Most pastors want to do good, and most church leadership teams want to do the same. Yet we sometimes hear of pastors who have committed adultery, involuntary pastor terminations by church boards, mishandled church finances, unequal church staff treatment, and other issues. Thankfully these examples are not the norm, but they do remind both pastors and churches to be intentional with accountability and hold fast to biblical standards.

Randall Bach, president of Open Bible Churches, called ethical standards “curbs on a road, keeping fellow travelers on course.” He said, “The most effective form of formal and relational accountability is that which is mutual. Just as pastors are accountable to congregations, congregations are accountable for protectively caring for their pastors and for conducting themselves according to ethical standards.”

The Code of Ethics for Pastors, developed by the National Association of Evangelicals in 2012, has become a helpful resource for hundreds of pastors who have committed to live its standards. This fall, the NAE released a companion document, the Code of Ethics for Congregations and Their Leadership Teams, to equip church leadership teams as they relate to their pastors, their congregation, the family of churches to which they belong, and the community in which they live and worship.

A Standard of Accountability

Raymond Baptist Church in Raymond, New Hampshire, was one of the first churches to adopt both ethics codes, where they are used as guides for all staff and volunteer leaders. Leaders review the guides during quarterly ministry team leader meetings. New members of the church see the codes in their membership class, and they are included in the church’s packet of official church documents.

“The ethics codes have been useful in helping new people better understand who we are as a church and how we are accountable,” said Kevin McBride, pastor of Raymond Baptist Church. “Here, when denominational affiliation is becoming less important, they provide a standard to let people see how we are accountable to each other.”

“In general the codes of ethics give voice to the unspoken or misunderstood covenant between pastor, leaders and the congregation. The articulated expectations allow everyone to better understand not only their responsibilities to each other, but expectations of each other,” he said.

McBride also noted that one of the greatest benefits of adopting the codes is that they serve as a “neutral observer” by which both pastors and lay leaders can be accountable.

“As it is not an ‘in house’ document, it gives credibility that it was not created to address a specific internal issue or person. Its biblical foundation also allows people to see that this is not just a business management tool and provides teaching points for both the congregation and leaders to help in their own personal growth,” he said.

Crossing Denominational Lines

In an interview with Christianity Today, Luder Whitlock, executive director of the CNL Charitable Foundation and chair of the drafting committee for the NAE Code of Ethics for Pastors, noted the previous lack of sound evangelical ethics documents.

“Denominations have produced a few things, but most haven’t. The few existing statements tend to be truncated in scope or overly legalistic and rule specific. There is no broad statement or code that everybody adopts, like we have the statement of faith,” he said.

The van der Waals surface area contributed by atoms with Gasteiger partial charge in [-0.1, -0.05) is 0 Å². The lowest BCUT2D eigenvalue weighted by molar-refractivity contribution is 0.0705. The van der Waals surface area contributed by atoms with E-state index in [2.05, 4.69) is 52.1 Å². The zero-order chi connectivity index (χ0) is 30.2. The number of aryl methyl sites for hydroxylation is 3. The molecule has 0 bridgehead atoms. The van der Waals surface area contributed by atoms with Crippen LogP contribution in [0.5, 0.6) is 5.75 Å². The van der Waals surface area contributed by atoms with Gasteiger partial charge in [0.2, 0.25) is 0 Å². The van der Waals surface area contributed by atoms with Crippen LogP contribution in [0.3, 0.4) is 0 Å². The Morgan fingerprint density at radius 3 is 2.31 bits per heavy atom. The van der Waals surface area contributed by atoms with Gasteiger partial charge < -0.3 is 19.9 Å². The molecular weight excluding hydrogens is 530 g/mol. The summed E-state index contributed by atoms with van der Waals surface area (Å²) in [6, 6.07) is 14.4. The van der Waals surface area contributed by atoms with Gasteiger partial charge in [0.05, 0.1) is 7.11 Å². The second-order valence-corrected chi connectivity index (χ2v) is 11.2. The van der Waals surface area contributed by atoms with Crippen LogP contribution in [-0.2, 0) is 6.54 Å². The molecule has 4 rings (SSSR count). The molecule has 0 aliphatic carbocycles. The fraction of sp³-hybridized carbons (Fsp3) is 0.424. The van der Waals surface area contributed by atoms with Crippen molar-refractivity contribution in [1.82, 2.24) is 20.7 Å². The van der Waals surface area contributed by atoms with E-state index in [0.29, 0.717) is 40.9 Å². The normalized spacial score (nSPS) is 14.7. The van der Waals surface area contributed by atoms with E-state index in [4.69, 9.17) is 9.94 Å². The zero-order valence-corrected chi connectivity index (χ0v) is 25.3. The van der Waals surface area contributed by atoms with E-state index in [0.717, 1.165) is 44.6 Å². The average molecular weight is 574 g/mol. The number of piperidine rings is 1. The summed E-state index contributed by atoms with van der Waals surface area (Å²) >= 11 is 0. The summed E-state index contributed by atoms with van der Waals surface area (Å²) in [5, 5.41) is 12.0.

The NAE sought to develop documents that would be applicable across denominational lines and among various church contexts. To this end, each document had a drafting team that represented a variety of evangelical traditions and included ethicists, pastors, denominational leaders and theologians.

Walter Kim, associate minister of Park Street Church in Boston, Massachusetts, was a member of the Code of Ethics for Congregations and Their Leadership Teams taskforce. “After thorough conversations, crafting and revisions, we have a statement that is sure to be a standard reference of ecclesiastical ethics for years to come. I hope that every church board takes time to consider and commit to this standard of ethics,” he said.

Admonitions to Pastors and Church Leadership Teams

Many pastors and church leaders have echoed comments like that of Dharius Daniels, senior pastor of Kingdom Church in Ewing, New Jersey, who said, “We found [the code of ethics] was rooted in the biblical standards for church leadership, relevant for our context and reflective of broad theological vantage points.”

Both ethics documents offer practical guidance under general admonitions. In the Code of Ethics for Pastors, pastors commit to:

  • Pursue integrity;
  • Be trustworthy;
  • Seek purity;
  • Embrace accountability; and
  • Facilitate fairness.

In the Code of Ethics for Congregations and Their Leadership Teams, ministry teams commit to:

  • Honor and support the gifts Christ gives to the churches;
  • Promote the unity of Christ’s Body;
  • Practice accountability;
  • Practice good stewardship;
  • Practice hospitality; and
  • Seek the welfare of the community where God has placed it.

This article originally appeared in Evangelicals magazine.

Heather Gonzales
Heather Gonzales, NAE vice president and COO, has served the NAE since 2005, most recently as association director. She was previously employed by IRI, an international democracy promotion organization, and she has served with Africa Inland Mission in Namibia and worked in several congressional offices. She holds degrees in history and business management from Huntington College and a masters of liberal studies from Georgetown University.